20 Minutes with Chris Hindley
Thursday 05 January 2012
Woodcarving chats to British bird carver and author, Chris Hindley
When did you start to carve?
In about 1990, I considered myself to be a failed artist - I had been driven to create and had been to art school, however I had never found a medium that I was happy with or good at. So by this stage, I had drifted into sales and was selling insurance and financial products before moving into retail sales and becoming, in time, a store manager.
Lucky for me then that my father was looking to retire and take up a new hobby. He went on a weekend bird carving course with well-known carver David Clews, who was running Pintail Decoy Supplies at the time. Whilst I was happy for my dad that
he was lit up by carving, I was yet to be convinced - even though I opened up a bird carving kit on Christmas Day, I still didn't get it.
That kit became my first carving, a cedar goldeneye, followed by a shoveler hen in jelutong, which I spent hours detailing and painting, and whilst I had enjoyed these projects, it wasn't until my dad bought the book, The Decoy Duck by Bob Ridges, that I first saw the light, and could see the potential of the bird as a sculptural form.
What made you continue carving?
At about the same time as I started carving, the BDWCA was formed to encourage bird carving in the UK. I joined in 1993 and competed as a novice in their annual show the same year and picked up a couple of rosettes - no firsts though - and was happy to find like-minded people carving birds in many different ways and styles. I became addicted, and still am.
What inspires you when you carve?
The simplicity of line and form employed by the old time decoy makers of North America never ceases to inspire me. However,
for a modern collectors market, a carving has to be more than
a working decoy, at least this is true in Britain, and new shapes often just pop into my head at the oddest times and it is the new ideas that most inspire me to carve - I just have to get them out.
What are you currently working on?
I have just finished a Canada goose commission, and am about to start work on my entries for the 'Wildlife Artist of the Year' show 2011. I hope to carve a preening great auk as one of the entries and although the show isn't until the summer, all entries have to be submitted by the end of January, and as I write this, it is the end of November.
Which tool wouldn't you be without and why?
All my work is carved with a flexi-drive machine fitted with toothed cutters, and as I know no other way, I would be lost without it.
Some people would say that this isn't carving in the true tradition of working with chisels, and in many ways I would agree - however, my style is more sculptural, with very little detailed carving, and the flexi-drive suits this very well.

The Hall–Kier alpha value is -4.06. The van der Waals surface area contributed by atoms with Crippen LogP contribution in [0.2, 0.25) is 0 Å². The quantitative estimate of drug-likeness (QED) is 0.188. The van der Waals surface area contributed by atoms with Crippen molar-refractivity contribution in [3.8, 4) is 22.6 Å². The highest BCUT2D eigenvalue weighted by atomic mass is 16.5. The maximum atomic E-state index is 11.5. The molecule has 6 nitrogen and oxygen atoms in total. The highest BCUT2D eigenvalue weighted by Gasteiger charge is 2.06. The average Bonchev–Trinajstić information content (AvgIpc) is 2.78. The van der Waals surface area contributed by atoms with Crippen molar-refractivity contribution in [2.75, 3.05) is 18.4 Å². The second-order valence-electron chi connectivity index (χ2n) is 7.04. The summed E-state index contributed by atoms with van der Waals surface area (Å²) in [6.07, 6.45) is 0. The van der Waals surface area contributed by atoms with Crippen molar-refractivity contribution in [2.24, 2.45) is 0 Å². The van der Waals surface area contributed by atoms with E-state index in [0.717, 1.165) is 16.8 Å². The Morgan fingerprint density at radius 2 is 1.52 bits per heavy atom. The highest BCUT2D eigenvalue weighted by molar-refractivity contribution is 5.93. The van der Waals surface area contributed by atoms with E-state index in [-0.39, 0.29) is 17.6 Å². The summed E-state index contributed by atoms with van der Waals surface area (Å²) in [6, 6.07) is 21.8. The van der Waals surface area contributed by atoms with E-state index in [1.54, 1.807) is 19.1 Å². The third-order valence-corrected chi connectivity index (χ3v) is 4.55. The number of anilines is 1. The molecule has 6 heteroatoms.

What do you think has been your biggest carving achievement?
Having won a number of awards at carving and art shows, I had set my heart on winning one particular award - this was the Birds Illustrated magazine award for the best avian artwork, in any medium, at the National Exhibition of Wildlife Art. Each year I saw it go to some fabulous painting and thought it was out of my reach until in the summer of 2007, the magazine owners chose my wall-mounted redshanks for the award.
Whose work do you most admire?
I don't pay much attention to what other carvers do - it is too easy to pick up someone else's style and subconsciously find yourself doing what they do.
If I had my arm twisted though, I would have to say Guy Taplin. Not just for his body of work and his carving style, which I admire greatly, but for the fact that he took naive bird carving from craft to mainstream art, and for doing that I think a number of carvers, including myself, owe him a debt of gratitude.
If you weren't a carver what would you be?
I daren't even think about it! Carving birds has been life-changing and brought me so much creative fulfilment that I can't imagine a life without it.
Describe the view from your workbench and the area you live?
Cheshire surrounds me with its wealth of green fields, forest and lakes, and I feel very lucky to live here. My workbench is in the spare bedroom and doesn't have much view of any sort really. We saved the views for the living room and bedroom, both of which overlook the garden and fields beyond.
Do you listen to music when carving?
Oasis or Paul Weller are usually blasting out of my workshop, with flexi-drives, air filters, dust collectors and an air-fed dust mask to contend with - any music has to be pretty noisy to stand a chance of being heard!
Who would you most like to carve for?
Art in any form should be about the creative self, so I only carve for myself and offer for sale the completed concept. I do, of course, take commissions, but only if I am given complete artistic control.
Are you a self-critic of your work?
In a big way! If an artist is not the biggest critic of their own work, then there is no growth or improvement. It is easy to spot the artist who thinks their work is great because it usually isn't, and it stays that way.To see more of Chris' work, visit his website.